I shouldn't complain about this sort of thing, and in fact am not smart enough to complain about it at all to any degree of accuracy; and even to be vague, I've got to consult multiple Google searches.  So, let's not call it a complaint; let's call it what it actually is, namely a point of contention between the original series incarnation of Star Trek and its later, more scientifically-researched sequel series.

This brings up the phase of the review wherein I talk about what I liked about the novel.  And ultimately, that's going to end being a bit of a backhanded compliment, because what I really liked about the novel isn't so much in the novel as it is hinted at by the novel.  It made me do a lot of thinking.  The idea of the Dyson sphere, as I've mentioned, is a captivating one.  Eklund gets no credit for that; scientist Freeman Dyson gets that credit (and he was quick to point out that sci-fi author Olaf Stapledon actually came up with the concept, which Dyson built his work upon).

Eklund does, however, get credit for recognizing that the idea would have fundamental appeal when introduced into the milieu of Star Trek.  As typically happens when I watch -- or think about, or listen to the soundtrack of -- Star Trek: The Motion Picture and contemplate V'Ger, I found that The Starless World caused me to do some serious daydreaming related to the concept of scale and size, as it relates to stellar objects.
  
One of the most vivid dreams I ever had involved that concept: in the dream, I was in space, in a spacesuit, just chillin' out.  As you do.  At some point, though, I turned around, and realized that I was approaching Jupiter.


I stole this image from http://www.arcadiastreet.com/cgvistas/jupiter_0230a.htm

Now, Jupiter fascinates me.  Part of this is undoubtedly due to 2001: A Space Odyssey (and due to its somewhat underrated sequel, 2010, the novel of which was one of the first grownup books I ever read, and which as a result holds an important place in my heart); but part of it is also due to the fact that at some point relatively early in my life, the fact was impressed upon me that Jupiter is so large that you could fit something like 1300 planets the size of Earth inside of Jupiter.  As a child, that thought -- that Jupiter was that much larger than the planet I lived on -- both awed and terrified me.  Combined with the knowledge that it is composed entirely of gas (although Arthur C. Clarke's assertion that the core of the planet might conceivably be composed of an Earth-sized diamond, thanks to the colossal pressures of its atmosphere, certainly also stuck in my brain), Jupiter has long held a place of honor in my imagination.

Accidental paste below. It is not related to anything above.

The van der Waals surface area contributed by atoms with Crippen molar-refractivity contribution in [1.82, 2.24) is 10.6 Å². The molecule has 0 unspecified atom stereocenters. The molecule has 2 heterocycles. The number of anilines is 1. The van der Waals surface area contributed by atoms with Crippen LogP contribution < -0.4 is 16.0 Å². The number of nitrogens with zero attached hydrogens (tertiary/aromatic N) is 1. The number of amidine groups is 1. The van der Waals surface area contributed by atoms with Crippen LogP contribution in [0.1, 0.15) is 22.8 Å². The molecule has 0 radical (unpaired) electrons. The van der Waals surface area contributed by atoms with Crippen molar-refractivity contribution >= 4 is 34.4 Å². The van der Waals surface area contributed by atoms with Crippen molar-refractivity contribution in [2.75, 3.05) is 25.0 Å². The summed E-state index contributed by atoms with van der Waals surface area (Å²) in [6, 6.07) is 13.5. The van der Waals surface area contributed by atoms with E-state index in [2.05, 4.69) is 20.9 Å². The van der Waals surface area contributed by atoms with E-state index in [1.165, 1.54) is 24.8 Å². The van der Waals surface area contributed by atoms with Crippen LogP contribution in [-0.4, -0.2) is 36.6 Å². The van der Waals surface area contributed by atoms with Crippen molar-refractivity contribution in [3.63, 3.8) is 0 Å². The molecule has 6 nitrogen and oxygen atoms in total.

That place is intensified to an even greater level by virtue of the Great Red Spot, which, in case you didn't know, is basically a tornado three times the size of Earth.

So, in my dream, I realize that I'm not approaching Jupiter so much as I am falling into its orbit.  And I was heading directly for the Great Red Spot.  I needn't have worried, because the pressure of the atmosphere would have wiped my ass out long before I got to the GRS.  And in any case, I woke up before I actually reached the planet; but not before I got close enough to it that I could no longer see anything except for the planet's gassy surface, colossal and red and everywhere.

Technically, I suppose you'd say it was a nightmare, but my reaction upon waking up wasn't one of fear, so much as it was one of holy fucking shit, that wasn't a dream, that was an EXPERIENCE.  I don't mean that in any sort of trippy gone-todash sense of things, but in the simpler sense of being a bit awed that my brain could conjure so memorable a dream-event.  And it has stuck with me; I can still recall the feel of it, even now.

Jupiter has nothing to do with The Starless World (except as a vague, inadequate comparison point for the world Lyra); I mention that only to drive home the point that as regards my celestial imagination, size and scale play an important role.  Star Trek: The Motion Picture and V'Ger undoubtedly have a lot to do with that, which perhaps explains my love for that movie.  But The Starless World undeniably scratches the same itch.  It doesn't do it particularly well...but it does it.  And the notion of a Dyson sphere is one that I find to be almost unbearably tantalizing.  I mean, holy fucking shit, what a sight it would be to stand on the surface of a "planet" like Lyra.  My mind goes a little weak at the knees just trying to imagine it.  So all of the moments in this novel that involved merely talking about the sphere were moments in which I was entranced.  Like I say, I don't think Eklund did anything particularly notable with the idea; but it's such a a captivating idea, just on its own merits, that he kinda didn't have to do anything other than just slap it down on the table and walk away.

This is the point at which I need to both clarify things and obscure them a bit.  On the subject of the Dyson sphere, I personally do not think such an object is feasible; not merely for our race, but for any race, except for the kind like the Q Continuum that is so advanced as to essentially be godlike in its abilities.  Consider the amount of raw materials that would need to be used in order to construct a Dyson sphere of this size.  This motherfucker is massive on a scale that dwarfs Jupiter; it would dwarf a planet that dwarfed Jupiter, in fact.  Where, exactly, would that much material come from?  Assuming you could find it, process it, store it, and then utilize it, how many laborers would it take to complete such a project?  How long would it take them to complete it?

Obviously, the answers to these questions are just as mind-achingly vast as the size of the sphere's inner surface would be.  Unless you were a being that could literally produce and manipulate physical material using nothing but the power of your mental energy, this is an impossible endeavor.